combo audio/mic jack

I also got an XLR to 3.5 cable to go from the power supply to the computer jack.

That first is from the Lenovo instructions. Tell us a lot more about the adapter cable. I expect the computer end to look something like the attached. As in the text, what the computer does with the connections can be different. You have to buy the cable specifically for your computer and the computer is not a current model.

Screen Shot 2016-12-02 at 3.34.41 AM.png

This is the adapter I got (it runs from the phantom power supply to my computer): I figured it would work, but since it doesn’t seem to, I did go ahead and order this instead (hopefully it’ll work):

If it doesn’t work, that’ll suck. There’s no time to order a Scarlett Solo to be delivered here at my brother’s house before I have to leave next week. I was wanting to show him how to set everything up before I go so he’d know how to mess around with the equipment after I’m gone. sigh

The first adapter didn’t work because it’s a Tip, Ring, Sleeve (TRS) instead of a TRRS connection that is probably what’s inside your machine.

The USB adapter should probably work. It’s an aggressively stripped down version of the Solo.

Are you setting this up for audiobook reading? Post back how it works. We’re always looking for product evaluations.


Ohhh, ok - that makes sense then! Thanks for the explanation.

And yeah - the plan is for audiobook recording. This is my first time using an adapter like that (the USB one) so fingers crossed that it will work as planned. Definitely should have gone with the Scarlett Solo to begin with (as I’m already familiar with that one) but hopefully this setup will work OK for him. At the very least, he can use it to sort of get his feet wet as he tries to understand the process and then he can upgrade to the Solo if needed after he understands things better.

The USB cord is set to arrive Sunday; I’ll have a couple days after that to play around with it before my departure. I’ll post back after I’ve done some sample recordings and run ACX check on them.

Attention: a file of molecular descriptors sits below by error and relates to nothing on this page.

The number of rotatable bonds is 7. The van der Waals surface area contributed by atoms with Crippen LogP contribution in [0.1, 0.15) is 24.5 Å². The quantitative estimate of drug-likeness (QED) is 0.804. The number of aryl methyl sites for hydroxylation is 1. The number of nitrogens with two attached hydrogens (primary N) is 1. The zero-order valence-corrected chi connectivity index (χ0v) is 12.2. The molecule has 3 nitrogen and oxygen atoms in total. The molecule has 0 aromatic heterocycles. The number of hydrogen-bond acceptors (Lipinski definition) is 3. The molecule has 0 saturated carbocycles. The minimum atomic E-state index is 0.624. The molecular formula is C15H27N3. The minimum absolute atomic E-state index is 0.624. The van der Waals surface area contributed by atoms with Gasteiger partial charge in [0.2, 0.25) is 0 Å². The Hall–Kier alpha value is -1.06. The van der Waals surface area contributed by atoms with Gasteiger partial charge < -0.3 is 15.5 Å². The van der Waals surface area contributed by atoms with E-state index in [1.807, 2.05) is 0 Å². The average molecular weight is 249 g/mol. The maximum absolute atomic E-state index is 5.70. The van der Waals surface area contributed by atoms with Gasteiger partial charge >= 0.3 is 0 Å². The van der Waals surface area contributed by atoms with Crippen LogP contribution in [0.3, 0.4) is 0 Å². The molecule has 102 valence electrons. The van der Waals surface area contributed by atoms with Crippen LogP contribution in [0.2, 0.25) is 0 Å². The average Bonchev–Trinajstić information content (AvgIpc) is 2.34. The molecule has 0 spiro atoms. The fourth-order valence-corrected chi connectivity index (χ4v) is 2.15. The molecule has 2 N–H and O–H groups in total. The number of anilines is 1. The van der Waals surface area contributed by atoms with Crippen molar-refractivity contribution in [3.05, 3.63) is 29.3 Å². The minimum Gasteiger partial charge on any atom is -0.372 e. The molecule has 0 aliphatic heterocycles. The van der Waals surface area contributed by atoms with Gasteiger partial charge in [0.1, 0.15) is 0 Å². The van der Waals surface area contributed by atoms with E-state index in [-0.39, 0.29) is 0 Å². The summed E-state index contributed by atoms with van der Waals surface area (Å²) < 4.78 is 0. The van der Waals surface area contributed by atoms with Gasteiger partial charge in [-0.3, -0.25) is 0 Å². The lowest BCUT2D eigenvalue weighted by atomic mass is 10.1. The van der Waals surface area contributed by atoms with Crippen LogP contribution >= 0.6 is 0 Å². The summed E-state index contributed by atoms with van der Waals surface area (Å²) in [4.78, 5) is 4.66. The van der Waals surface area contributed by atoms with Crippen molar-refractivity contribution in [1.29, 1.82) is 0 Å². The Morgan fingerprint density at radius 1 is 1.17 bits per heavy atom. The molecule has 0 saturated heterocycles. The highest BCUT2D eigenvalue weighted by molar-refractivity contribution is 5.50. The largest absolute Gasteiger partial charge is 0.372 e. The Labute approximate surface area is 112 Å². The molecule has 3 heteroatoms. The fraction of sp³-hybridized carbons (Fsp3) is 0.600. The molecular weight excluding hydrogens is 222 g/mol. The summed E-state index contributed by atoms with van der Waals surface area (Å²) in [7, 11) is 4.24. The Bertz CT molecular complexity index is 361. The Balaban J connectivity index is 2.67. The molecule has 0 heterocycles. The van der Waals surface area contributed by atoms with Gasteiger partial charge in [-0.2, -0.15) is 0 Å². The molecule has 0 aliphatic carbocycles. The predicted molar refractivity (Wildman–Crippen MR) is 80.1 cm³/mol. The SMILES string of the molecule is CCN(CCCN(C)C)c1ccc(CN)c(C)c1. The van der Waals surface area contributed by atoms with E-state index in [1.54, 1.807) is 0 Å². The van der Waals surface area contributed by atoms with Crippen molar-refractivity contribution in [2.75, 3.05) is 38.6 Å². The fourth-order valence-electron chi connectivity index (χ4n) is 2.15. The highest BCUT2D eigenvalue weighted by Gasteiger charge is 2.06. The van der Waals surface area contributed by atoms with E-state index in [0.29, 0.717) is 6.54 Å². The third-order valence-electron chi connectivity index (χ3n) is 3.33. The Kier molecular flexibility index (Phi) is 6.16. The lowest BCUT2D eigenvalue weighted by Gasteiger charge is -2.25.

Thanks again!

So the XLR to USB cable came in today (a day early - yay!) and it does work (based on the very quick testing I just did). But I’ve noticed something interesting. When it records, the voice waves (or whatever they’re called) aren’t on the 0 line - they’re right above it. It’s easy to fix, of course, but I find this rather curious. I’ve never seen that before.

I’ve never seen that before.

DC Offset. Good you caught it. If it’s worse than a very tiny amount, it will restrict sound volume because one side of the blue waves will overload (100%) before the other.

Effect > Normalize: [X] Remove DC… > Enter

This is one of those tools that develops factions and extensive discussions. It is not the same as using a high-pass filter to eliminate all frequencies below a fixed value (including DC). It’s a very specific tool to do this job.

Wearing my Producer hat for a minute, I’m not a fan of devices that make me “repair” each and every performance forever—even before I apply audiobook corrections.


I’m not a fan of such things either. Which means he’ll probably end up getting the Scarlett Solo at some point. I wondered if there was something wrong in the settings that was causing the DC offset, but it must be the cord itself. Or maybe the phantom power device. Ugh …

Audacity does not apply effects, filters or corrections during recording.

The XLR cable coming out the bottom of the Phantom Power Device should look like a microphone that doesn’t use Phantom Power. All of the Phantom Power shenanigans should be restricted to the cable between the microphone and the device.

The signal after the device should be “clean” with your voice and nothing else. The adapter cable should not care if the Phantom Device works badly or not, and it should not add any distortion or damage of its own.

If you apply that posted DC correction to the work, how close are you to announcing an ACX quality sample? Nobody said the DC problem has to be the only problem. It may have The Yeti Curse…

…or chronic low volume. These are all problems typical of inexpensive digitizers.